I’m telling you right now, if you have a disability, your life is not worthless. Your voice matters, and you deserve to live just as much as anybody else in this world does. You’re beautiful, worthy of love and a happy ending. Please don’t let anyone or anything tell you otherwise.


You can find out more about Josefine on her author page

And you can find Loud and Alive on Facebook and Tumblr, too!

Post Author: Josefine B.

Josefine has been silenced but she is still capable of roaring. You can find out more about her on her author page.

2 thoughts on “Me Before Ableism

    Danni

    (August 14, 2016 - 4:52 pm)

    I really enjoyed reading this, because I’d heard all the hype and thought ”ooh! a cute new romantic movie to watch on a Saturday night with my ice cream–and oh! Emilia Clarke!” and then I watched the movie, and I rolled my eyes rather excessively. My existence means multiple mental and physical disabilities, I can very much relate to the ”this life isn’t worth living” aspect on a personal note, but, on a general and broad spectrum, I was (and am) pretty irked that the message in this movie reiterates my own feeling of ”you’re sick and you’re stuck like this and therefore, what’s the point in being alive” because I’m allowed to sulk and feel blue about having disabilities, but someone who doesn’t have those disabilities, simply doesn’t have the right to say that. I hope this makes sense- for sure nowhere near as articulate as your essay!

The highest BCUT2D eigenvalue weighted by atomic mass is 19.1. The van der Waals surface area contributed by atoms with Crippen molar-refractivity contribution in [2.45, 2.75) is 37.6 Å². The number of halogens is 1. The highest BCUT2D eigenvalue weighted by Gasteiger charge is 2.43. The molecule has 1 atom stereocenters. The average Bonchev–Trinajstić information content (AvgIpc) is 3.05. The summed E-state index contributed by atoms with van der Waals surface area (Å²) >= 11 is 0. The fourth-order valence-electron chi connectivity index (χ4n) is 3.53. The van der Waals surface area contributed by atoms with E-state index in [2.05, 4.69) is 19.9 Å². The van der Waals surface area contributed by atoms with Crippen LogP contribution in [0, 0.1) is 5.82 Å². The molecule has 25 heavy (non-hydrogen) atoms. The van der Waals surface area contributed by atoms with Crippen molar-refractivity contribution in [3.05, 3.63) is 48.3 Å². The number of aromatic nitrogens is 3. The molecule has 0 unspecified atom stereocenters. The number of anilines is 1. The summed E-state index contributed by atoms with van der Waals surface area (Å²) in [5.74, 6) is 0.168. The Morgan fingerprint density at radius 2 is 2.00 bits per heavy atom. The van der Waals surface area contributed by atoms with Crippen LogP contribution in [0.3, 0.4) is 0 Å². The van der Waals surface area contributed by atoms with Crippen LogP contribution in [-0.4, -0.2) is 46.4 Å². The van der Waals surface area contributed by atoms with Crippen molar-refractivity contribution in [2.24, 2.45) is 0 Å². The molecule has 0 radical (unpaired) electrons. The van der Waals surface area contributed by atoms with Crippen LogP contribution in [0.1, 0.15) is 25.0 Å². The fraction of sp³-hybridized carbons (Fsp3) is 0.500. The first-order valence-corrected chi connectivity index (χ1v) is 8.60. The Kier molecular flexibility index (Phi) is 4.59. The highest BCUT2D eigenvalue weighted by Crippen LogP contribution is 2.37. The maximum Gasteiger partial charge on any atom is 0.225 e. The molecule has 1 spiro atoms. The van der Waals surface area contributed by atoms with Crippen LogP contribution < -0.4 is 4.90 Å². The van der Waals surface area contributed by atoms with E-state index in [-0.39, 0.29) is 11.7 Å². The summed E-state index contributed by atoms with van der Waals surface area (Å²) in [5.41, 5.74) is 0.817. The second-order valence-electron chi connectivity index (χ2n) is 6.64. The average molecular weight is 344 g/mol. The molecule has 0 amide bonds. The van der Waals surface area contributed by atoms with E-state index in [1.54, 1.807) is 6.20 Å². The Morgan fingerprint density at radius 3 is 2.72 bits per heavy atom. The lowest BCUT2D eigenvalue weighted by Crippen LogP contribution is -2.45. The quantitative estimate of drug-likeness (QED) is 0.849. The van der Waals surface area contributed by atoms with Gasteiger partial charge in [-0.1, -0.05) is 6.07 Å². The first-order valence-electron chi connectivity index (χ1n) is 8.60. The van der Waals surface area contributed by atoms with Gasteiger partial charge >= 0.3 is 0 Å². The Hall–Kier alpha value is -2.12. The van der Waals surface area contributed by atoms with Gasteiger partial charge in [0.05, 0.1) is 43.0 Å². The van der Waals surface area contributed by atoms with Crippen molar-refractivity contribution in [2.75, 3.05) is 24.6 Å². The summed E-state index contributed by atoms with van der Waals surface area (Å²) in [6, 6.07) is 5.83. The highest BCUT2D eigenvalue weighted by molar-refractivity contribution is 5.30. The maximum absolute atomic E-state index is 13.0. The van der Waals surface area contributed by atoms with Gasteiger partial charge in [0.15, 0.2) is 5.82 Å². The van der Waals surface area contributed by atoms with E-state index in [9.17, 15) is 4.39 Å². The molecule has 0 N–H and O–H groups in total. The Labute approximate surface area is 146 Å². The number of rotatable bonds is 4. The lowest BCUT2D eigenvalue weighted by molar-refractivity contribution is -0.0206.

Josefine B.

    (August 14, 2016 - 8:25 pm)

    Hi Danni 🙂 Thank you so much for your awesome feedback!

    And yes, I know exactly what you mean. Having a disability means struggling a lot in life – sometimes even to the point where you become depressed and hopeless. It’s difficult, but it’s not the end. Like I’ve tried to say online, ‘Me Before You’ doesn’t do any good for people with disabilities, no matter what kind of situation they’re in. This movie is NOT representation for people who are struggling with their disability. It is a movie that tells them that there is no hope, no light after a walk in the darkness, which is not only extremely hurtful but also untrue.

    I’m very sorry that this film upset you, but let me tell you that there is hope. And light.
    I’m sending you all the smiles and hugs (*-*)/

    – Josefine